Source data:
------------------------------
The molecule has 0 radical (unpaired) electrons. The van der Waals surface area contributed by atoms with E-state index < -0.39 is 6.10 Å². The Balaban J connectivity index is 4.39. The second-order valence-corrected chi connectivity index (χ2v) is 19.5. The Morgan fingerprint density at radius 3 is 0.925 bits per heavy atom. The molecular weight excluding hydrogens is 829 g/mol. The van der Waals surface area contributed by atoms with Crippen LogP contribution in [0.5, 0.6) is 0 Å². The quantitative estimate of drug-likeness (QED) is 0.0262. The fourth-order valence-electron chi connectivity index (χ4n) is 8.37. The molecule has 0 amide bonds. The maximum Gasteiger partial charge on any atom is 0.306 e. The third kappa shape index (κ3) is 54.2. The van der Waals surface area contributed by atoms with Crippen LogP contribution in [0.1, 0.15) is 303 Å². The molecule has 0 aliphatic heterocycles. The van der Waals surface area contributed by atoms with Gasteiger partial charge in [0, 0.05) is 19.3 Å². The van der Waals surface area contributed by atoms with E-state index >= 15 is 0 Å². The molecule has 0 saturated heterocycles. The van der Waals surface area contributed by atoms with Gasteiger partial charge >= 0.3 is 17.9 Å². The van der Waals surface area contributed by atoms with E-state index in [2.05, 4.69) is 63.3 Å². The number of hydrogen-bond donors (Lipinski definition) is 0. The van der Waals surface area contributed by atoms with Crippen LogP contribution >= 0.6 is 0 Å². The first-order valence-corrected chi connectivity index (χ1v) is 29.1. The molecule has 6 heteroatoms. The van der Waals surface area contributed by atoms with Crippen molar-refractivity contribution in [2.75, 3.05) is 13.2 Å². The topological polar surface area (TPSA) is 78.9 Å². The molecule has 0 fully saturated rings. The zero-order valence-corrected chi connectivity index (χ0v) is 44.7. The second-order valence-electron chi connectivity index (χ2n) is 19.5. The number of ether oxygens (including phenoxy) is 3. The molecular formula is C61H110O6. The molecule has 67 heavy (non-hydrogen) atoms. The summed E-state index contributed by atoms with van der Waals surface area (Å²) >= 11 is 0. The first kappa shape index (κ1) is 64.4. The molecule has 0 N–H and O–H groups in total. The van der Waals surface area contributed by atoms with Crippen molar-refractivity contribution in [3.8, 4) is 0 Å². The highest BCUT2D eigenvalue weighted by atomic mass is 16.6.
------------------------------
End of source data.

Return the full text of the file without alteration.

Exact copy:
The molecule has 0 radical (unpaired) electrons. The van der Waals surface area contributed by atoms with E-state index < -0.39 is 6.10 Å². The Balaban J connectivity index is 4.39. The second-order valence-corrected chi connectivity index (χ2v) is 19.5. The Morgan fingerprint density at radius 3 is 0.925 bits per heavy atom. The molecular weight excluding hydrogens is 829 g/mol. The van der Waals surface area contributed by atoms with Crippen LogP contribution in [0.5, 0.6) is 0 Å². The quantitative estimate of drug-likeness (QED) is 0.0262. The fourth-order valence-electron chi connectivity index (χ4n) is 8.37. The molecule has 0 amide bonds. The maximum Gasteiger partial charge on any atom is 0.306 e. The third kappa shape index (κ3) is 54.2. The van der Waals surface area contributed by atoms with Crippen LogP contribution in [0.1, 0.15) is 303 Å². The molecule has 0 aliphatic heterocycles. The van der Waals surface area contributed by atoms with Gasteiger partial charge in [0, 0.05) is 19.3 Å². The van der Waals surface area contributed by atoms with E-state index >= 15 is 0 Å². The molecule has 0 saturated heterocycles. The van der Waals surface area contributed by atoms with Gasteiger partial charge >= 0.3 is 17.9 Å². The van der Waals surface area contributed by atoms with E-state index in [2.05, 4.69) is 63.3 Å². The number of hydrogen-bond donors (Lipinski definition) is 0. The van der Waals surface area contributed by atoms with Crippen LogP contribution >= 0.6 is 0 Å². The first-order valence-corrected chi connectivity index (χ1v) is 29.1. The molecule has 6 heteroatoms. The van der Waals surface area contributed by atoms with Crippen molar-refractivity contribution in [2.75, 3.05) is 13.2 Å². The topological polar surface area (TPSA) is 78.9 Å². The molecule has 0 fully saturated rings. The zero-order valence-corrected chi connectivity index (χ0v) is 44.7. The second-order valence-electron chi connectivity index (χ2n) is 19.5. The number of ether oxygens (including phenoxy) is 3. The molecular formula is C61H110O6. The molecule has 67 heavy (non-hydrogen) atoms. The summed E-state index contributed by atoms with van der Waals surface area (Å²) >= 11 is 0. The first kappa shape index (κ1) is 64.4. The molecule has 0 N–H and O–H groups in total. The van der Waals surface area contributed by atoms with Crippen molar-refractivity contribution in [3.8, 4) is 0 Å². The highest BCUT2D eigenvalue weighted by atomic mass is 16.6.